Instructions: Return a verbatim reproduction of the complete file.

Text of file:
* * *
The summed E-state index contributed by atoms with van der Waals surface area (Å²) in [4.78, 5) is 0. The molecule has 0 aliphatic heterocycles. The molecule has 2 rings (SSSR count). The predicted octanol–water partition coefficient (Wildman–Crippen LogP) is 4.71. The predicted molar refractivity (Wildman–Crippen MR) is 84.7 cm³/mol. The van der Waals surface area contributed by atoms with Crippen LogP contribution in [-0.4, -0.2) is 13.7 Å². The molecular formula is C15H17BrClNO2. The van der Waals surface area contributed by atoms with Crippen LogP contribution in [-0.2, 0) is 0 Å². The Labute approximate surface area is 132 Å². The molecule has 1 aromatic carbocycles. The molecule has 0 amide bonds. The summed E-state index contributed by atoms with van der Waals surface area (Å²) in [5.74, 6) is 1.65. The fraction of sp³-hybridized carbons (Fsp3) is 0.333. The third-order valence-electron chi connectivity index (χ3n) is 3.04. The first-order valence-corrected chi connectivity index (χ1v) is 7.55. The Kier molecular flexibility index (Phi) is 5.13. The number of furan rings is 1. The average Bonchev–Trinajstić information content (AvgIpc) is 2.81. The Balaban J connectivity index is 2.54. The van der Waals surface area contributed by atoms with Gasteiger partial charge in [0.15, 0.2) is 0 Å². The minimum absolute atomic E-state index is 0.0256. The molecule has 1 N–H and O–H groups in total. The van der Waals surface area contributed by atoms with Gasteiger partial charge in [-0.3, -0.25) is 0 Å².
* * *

The summed E-state index contributed by atoms with van der Waals surface area (Å²) in [4.78, 5) is 0. The molecule has 0 aliphatic heterocycles. The molecule has 2 rings (SSSR count). The predicted octanol–water partition coefficient (Wildman–Crippen LogP) is 4.71. The predicted molar refractivity (Wildman–Crippen MR) is 84.7 cm³/mol. The van der Waals surface area contributed by atoms with Crippen LogP contribution in [-0.4, -0.2) is 13.7 Å². The molecular formula is C15H17BrClNO2. The van der Waals surface area contributed by atoms with Crippen LogP contribution in [-0.2, 0) is 0 Å². The Labute approximate surface area is 132 Å². The molecule has 1 aromatic carbocycles. The molecule has 0 amide bonds. The summed E-state index contributed by atoms with van der Waals surface area (Å²) in [5.74, 6) is 1.65. The fraction of sp³-hybridized carbons (Fsp3) is 0.333. The third-order valence-electron chi connectivity index (χ3n) is 3.04. The first-order valence-corrected chi connectivity index (χ1v) is 7.55. The Kier molecular flexibility index (Phi) is 5.13. The number of furan rings is 1. The average Bonchev–Trinajstić information content (AvgIpc) is 2.81. The Balaban J connectivity index is 2.54. The van der Waals surface area contributed by atoms with Gasteiger partial charge in [0.15, 0.2) is 0 Å². The minimum absolute atomic E-state index is 0.0256. The molecule has 1 N–H and O–H groups in total. The van der Waals surface area contributed by atoms with Gasteiger partial charge in [-0.3, -0.25) is 0 Å².